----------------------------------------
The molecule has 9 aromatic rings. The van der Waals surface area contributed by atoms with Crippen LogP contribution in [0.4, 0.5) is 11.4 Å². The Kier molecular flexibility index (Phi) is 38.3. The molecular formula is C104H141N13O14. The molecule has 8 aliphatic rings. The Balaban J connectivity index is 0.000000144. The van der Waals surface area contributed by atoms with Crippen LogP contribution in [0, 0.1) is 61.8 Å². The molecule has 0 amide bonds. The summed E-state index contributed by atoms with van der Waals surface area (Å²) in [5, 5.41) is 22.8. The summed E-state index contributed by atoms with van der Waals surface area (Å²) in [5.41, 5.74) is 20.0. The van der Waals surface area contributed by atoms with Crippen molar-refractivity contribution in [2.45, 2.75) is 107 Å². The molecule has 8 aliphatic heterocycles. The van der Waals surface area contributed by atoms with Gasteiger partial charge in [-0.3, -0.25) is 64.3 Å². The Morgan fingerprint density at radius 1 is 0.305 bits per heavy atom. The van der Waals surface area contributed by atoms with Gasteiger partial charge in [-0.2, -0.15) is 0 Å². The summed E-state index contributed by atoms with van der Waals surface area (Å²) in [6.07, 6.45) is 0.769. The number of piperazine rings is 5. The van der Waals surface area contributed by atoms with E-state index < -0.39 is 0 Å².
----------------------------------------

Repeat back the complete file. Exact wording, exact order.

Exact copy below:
The molecule has 9 aromatic rings. The van der Waals surface area contributed by atoms with Crippen LogP contribution in [0.4, 0.5) is 11.4 Å². The Kier molecular flexibility index (Phi) is 38.3. The molecular formula is C104H141N13O14. The molecule has 8 aliphatic rings. The Balaban J connectivity index is 0.000000144. The van der Waals surface area contributed by atoms with Crippen LogP contribution in [0, 0.1) is 61.8 Å². The molecule has 0 amide bonds. The summed E-state index contributed by atoms with van der Waals surface area (Å²) in [5, 5.41) is 22.8. The summed E-state index contributed by atoms with van der Waals surface area (Å²) in [5.41, 5.74) is 20.0. The van der Waals surface area contributed by atoms with Crippen molar-refractivity contribution in [2.45, 2.75) is 107 Å². The molecule has 8 aliphatic heterocycles. The van der Waals surface area contributed by atoms with Gasteiger partial charge in [-0.3, -0.25) is 64.3 Å². The Morgan fingerprint density at radius 1 is 0.305 bits per heavy atom. The van der Waals surface area contributed by atoms with Gasteiger partial charge in [-0.2, -0.15) is 0 Å². The summed E-state index contributed by atoms with van der Waals surface area (Å²) in [6.07, 6.45) is 0.769. The number of piperazine rings is 5. The van der Waals surface area contributed by atoms with E-state index < -0.39 is 0 Å².